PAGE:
Setting Tracking Force
- Increasing tracking force can help you to track dynamic passages, but so can damping, if your tonearm has this capability.
- Stay within your manufacturers’ recommended range. We’ve heard of one prominent reviewer who advocated a tracking force well above the manufacturer’s recommended range. If you do this, realize that you are effectively misaligning the cartridge’s motor circuit (moving it out of its linear range), while potentially shortening the life of its suspension. Don’t second guess the design engineers.
- Follow the “just enough, but no more” rule. Set the force high enough to track (or almost track) your most difficult passages. Too high a tracking force (even within the manufacturer’s range) will overdamp the presentation – the music will lose its sense of “drive” and timing. Your turntable will sound as if it’s running slow.
- When installing a new cartridge, locate your cartridge in the mid-range of the headshell slots and set the tracking force to the mid-range of your manufacturer’s recommendations.
- Do this before setting the geometry with your protractor. Depending on the tracking force, your cantilever flexes and this changes the effective length. Setting the tracking force to the middle of the cartridge’s expected tracking force minimizes this effect.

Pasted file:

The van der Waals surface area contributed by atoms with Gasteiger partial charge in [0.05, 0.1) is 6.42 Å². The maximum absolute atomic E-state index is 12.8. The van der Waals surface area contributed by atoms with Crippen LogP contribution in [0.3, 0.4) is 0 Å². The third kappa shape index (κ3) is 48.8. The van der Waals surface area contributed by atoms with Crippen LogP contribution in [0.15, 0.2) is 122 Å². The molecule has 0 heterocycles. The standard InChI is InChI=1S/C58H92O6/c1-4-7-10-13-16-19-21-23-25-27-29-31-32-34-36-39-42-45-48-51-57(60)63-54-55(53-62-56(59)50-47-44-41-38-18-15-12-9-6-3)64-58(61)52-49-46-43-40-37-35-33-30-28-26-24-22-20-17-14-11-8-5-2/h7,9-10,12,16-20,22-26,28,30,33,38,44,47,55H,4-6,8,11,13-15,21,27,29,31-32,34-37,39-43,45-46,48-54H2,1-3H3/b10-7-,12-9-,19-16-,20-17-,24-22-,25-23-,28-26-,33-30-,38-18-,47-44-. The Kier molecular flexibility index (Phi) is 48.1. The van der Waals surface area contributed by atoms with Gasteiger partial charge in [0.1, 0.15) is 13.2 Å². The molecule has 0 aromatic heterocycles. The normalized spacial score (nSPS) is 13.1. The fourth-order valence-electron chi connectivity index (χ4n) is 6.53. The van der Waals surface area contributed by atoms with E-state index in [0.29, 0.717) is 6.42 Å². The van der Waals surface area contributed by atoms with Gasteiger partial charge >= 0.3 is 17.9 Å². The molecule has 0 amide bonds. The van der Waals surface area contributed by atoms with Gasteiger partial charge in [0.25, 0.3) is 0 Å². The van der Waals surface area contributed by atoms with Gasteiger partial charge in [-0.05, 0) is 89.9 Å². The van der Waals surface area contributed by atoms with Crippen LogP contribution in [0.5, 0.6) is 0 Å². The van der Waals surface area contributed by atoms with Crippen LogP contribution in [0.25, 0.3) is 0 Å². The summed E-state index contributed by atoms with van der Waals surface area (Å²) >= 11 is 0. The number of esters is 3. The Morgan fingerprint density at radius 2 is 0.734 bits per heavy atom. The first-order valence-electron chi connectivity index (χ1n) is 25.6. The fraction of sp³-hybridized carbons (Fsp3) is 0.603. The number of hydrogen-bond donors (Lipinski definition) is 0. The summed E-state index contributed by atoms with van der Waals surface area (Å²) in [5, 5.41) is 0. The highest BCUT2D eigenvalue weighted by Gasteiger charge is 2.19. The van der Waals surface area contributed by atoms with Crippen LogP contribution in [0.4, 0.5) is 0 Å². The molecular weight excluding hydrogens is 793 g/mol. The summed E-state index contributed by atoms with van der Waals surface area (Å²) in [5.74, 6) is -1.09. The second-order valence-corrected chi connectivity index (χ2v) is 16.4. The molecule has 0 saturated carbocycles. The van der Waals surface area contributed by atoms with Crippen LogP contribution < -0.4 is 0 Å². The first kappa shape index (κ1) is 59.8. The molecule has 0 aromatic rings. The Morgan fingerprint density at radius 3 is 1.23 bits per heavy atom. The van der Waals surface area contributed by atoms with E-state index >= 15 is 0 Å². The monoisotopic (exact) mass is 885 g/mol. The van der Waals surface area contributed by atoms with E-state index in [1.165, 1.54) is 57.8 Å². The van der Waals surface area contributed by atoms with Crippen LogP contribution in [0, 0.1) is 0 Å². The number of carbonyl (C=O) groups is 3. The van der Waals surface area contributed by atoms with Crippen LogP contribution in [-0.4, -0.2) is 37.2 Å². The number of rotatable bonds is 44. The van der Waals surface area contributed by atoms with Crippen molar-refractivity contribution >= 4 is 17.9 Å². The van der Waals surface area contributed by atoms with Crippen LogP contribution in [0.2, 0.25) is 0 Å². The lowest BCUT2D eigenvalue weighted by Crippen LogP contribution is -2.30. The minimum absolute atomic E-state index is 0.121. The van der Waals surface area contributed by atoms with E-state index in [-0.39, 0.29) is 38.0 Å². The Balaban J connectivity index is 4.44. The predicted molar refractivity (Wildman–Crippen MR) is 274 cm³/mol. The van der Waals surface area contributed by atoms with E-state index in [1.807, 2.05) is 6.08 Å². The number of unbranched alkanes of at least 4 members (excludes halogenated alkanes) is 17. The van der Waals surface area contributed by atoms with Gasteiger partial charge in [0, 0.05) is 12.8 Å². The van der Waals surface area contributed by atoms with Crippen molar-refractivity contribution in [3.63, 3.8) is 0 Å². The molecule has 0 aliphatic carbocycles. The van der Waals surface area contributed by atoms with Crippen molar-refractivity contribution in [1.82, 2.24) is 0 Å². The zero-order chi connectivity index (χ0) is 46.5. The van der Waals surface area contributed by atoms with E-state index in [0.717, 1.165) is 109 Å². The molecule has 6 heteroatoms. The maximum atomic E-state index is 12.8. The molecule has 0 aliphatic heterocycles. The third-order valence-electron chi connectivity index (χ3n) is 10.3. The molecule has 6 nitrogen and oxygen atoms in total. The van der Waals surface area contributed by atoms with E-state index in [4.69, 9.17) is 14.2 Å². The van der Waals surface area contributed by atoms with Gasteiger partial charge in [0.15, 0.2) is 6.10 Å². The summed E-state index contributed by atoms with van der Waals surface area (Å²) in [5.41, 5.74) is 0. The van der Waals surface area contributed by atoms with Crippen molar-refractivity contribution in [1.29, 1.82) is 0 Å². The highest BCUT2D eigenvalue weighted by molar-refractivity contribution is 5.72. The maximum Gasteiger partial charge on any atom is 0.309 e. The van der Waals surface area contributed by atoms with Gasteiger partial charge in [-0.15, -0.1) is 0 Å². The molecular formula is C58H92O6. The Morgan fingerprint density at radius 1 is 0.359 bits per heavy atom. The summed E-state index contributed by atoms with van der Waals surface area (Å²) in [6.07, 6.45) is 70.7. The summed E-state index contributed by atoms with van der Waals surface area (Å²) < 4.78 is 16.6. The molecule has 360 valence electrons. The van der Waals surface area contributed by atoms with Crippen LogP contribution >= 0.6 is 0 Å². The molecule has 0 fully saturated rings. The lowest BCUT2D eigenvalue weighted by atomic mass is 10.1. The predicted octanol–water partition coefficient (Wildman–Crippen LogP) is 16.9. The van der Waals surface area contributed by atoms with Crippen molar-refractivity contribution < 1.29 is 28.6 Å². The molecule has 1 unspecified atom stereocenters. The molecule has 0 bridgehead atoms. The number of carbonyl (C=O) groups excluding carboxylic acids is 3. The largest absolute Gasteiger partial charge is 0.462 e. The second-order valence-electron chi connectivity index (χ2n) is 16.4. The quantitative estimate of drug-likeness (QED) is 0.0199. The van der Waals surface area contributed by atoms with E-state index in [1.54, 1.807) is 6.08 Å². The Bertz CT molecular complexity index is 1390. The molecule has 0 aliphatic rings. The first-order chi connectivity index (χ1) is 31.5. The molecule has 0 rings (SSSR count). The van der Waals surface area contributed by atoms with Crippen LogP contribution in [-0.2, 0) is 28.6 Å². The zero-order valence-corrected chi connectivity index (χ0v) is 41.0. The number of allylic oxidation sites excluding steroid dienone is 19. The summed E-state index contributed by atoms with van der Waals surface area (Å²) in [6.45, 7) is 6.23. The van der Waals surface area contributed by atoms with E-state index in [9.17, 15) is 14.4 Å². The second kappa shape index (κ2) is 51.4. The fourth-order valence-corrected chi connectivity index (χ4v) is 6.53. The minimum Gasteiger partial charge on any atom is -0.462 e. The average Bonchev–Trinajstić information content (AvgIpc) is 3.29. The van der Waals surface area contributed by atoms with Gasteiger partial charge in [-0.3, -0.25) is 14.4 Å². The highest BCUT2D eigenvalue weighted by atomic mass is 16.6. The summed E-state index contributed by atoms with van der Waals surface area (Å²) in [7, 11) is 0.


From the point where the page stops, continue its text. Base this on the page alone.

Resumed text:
- Also, realize that as you adjust the cartridge’s position in the headshell (while setting up the geometry), you are changing the tracking force, so re-set the tracking force after setting the effective length (position in the headshell).
- Fine tune the tracking force during listening as noted above.
Interaction With Other Settings
Anti-skate: there is a frictional component in the skating force, and when you change your tracking force (either lighter or heavier), revisit your anti-skate setting, to which the “just enough, but no more” rule also applies.
Effective Mass: If your tonearm has multiple counterweights and you change the combination, while maintaining the same tracking force (i.e. changing to a heavier combination that’s closer to the bearing pivot), you are changing the effective mass. Revisit your tracking force and follow the “just enough, but no more” rule.